2 reasons why next interest rate rise won’t come in 2017


A top expert at S&P Global Ratings gave two reasons why she now expects the Federal Reserve’s interest-rate policy to remain on hold through the rest of the year.

S&P Global U.S. chief economist Beth Ann Bovino explained that factors giving the Federal Reserve reason to pause on raising rates this year after it announces its balance-sheet normalization plan in September include continued “subdued” wage gains in the latest federal jobs report along with soft inflation data from the personal income report.

As a result, Bovino and the team at S&P Global Ratings project that as the Fed monitors the impact on the economy from its reductions in quantitative easing, analysts expect policymakers to raise rates three times next year (by 25 basis points each).

Earlier S&P Global Ratings expected the Fed to raise rates in December with three more rate hikes in 2018.

“The stronger-than-expected 209,000 job gains in July after healthy upwardly revised job gains in June will add to the Fed's belief that the labor market is on solid ground,” Bovino said.

“The 0.1 percentage-point drop in the unemployment rate to a 16-year low of 4.3 percent was because many people got jobs, and even more people entered the jobs market — a nice combination,” she added.

Despite solid job creation, S&P Global Ratings pointed out that wage gains are sluggish, with year-over-year wage gains at just 2.5 percent in June.

“Though in real terms, it’s still in positive territory,” the firm said. “Usually as the economy strengthens, employers have to compete for good workers, pushing prices and wages up. But we haven't seen that trend this time around, and, with job openings near a record high, the question may now be whether businesses are able to find the people with the right skills to fit their needs.”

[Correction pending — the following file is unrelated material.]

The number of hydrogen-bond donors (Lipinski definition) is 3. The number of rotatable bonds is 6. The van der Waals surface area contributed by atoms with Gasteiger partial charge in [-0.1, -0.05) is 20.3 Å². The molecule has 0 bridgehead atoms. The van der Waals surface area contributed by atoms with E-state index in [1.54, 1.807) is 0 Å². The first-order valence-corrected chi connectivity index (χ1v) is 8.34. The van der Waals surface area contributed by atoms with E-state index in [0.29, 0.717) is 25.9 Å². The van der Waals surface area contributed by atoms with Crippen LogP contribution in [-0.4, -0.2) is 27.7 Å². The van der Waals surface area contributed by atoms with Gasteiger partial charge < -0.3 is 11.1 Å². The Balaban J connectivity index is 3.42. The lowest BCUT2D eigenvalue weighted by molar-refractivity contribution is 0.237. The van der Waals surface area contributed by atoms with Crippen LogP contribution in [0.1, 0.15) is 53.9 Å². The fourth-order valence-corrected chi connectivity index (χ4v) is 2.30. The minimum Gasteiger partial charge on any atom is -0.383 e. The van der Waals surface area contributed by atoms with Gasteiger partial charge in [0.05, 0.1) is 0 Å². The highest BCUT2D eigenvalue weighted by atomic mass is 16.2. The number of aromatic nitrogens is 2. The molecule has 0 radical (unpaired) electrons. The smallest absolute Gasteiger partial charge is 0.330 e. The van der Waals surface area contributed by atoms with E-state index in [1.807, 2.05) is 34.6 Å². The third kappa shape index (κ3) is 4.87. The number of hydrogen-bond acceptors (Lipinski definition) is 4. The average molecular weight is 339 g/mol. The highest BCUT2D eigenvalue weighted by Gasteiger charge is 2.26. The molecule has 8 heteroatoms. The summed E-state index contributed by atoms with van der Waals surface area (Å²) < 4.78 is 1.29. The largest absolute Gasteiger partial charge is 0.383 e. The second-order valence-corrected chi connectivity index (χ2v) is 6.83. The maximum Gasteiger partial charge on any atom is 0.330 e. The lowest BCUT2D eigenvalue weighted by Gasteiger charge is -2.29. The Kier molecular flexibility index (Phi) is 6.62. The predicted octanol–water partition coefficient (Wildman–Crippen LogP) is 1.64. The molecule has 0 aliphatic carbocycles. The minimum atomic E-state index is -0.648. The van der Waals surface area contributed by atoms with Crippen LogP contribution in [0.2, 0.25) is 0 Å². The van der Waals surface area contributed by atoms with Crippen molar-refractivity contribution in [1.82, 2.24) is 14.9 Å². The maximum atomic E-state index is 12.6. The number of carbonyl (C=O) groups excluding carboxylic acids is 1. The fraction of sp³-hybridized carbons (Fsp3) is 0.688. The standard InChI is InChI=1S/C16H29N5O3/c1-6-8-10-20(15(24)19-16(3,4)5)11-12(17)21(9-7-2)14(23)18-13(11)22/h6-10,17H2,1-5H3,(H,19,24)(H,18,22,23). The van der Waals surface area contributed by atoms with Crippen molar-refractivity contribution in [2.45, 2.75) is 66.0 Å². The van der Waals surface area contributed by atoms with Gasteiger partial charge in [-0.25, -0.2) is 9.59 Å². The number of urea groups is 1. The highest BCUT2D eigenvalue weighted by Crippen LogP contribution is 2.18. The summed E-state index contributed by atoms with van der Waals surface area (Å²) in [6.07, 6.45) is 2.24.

Comerica Bank chief economist Robert Dye also dissected the connection between job and wage growth and how it might influence the Fed.

“The low unemployment rate suggests that wages and salaries will begin to accelerate, but so far that relationship has been weaker than expected,” Dye wrote in his latest commentary. “Slower gains in wages and salaries, plus tepid inflation data adds downside risk to the expectation of four more Fed funds rate hikes between now and the end of 2018.

“Today’s strong jobs report keeps the Federal Reserve on track to announce on Sept. 20 that balance sheet reduction will begin in October,” Dye continued while noting the Fed will see one more jobs report for August before the Federal Open Market Committee gathers again on Sept. 19 and 20.

In addition, S&P Global Ratings mentioned both the overall personal consumption expenditures (PCE) deflator and the Fed’s “favorite” inflation indicator, the core PCE deflator, excluding food and fuel, have drifted down to 1.4 percent and 1.5 percent, respectively, in June. Analysts explained that’s not only well below the 2 percent rate that the Fed would like to see, but inflation is also drifting in the wrong direction since it peaked in February.

While the Fed has indicated that the weaker pricing data is due to largely transitory factors, such as cellular usage, S&P Global Ratings recapped that Federal Reserve chair Janet Yellen hedged in her testimony to the House Financial Services Committee on July 12, noting that “readings on the CPI showed weakness in a number of categories, and is certainly something that we will be closely monitoring in the months ahead.”

That prompted Bovino to add, “We now expect the soft inflation readings will likely give the Fed reason to take a pause on interest-rate policy action until after they announce their balance-sheet normalization plans, with the next rate hike not until 2018.

“And two more to follow in the year, in our view,” she went on to say.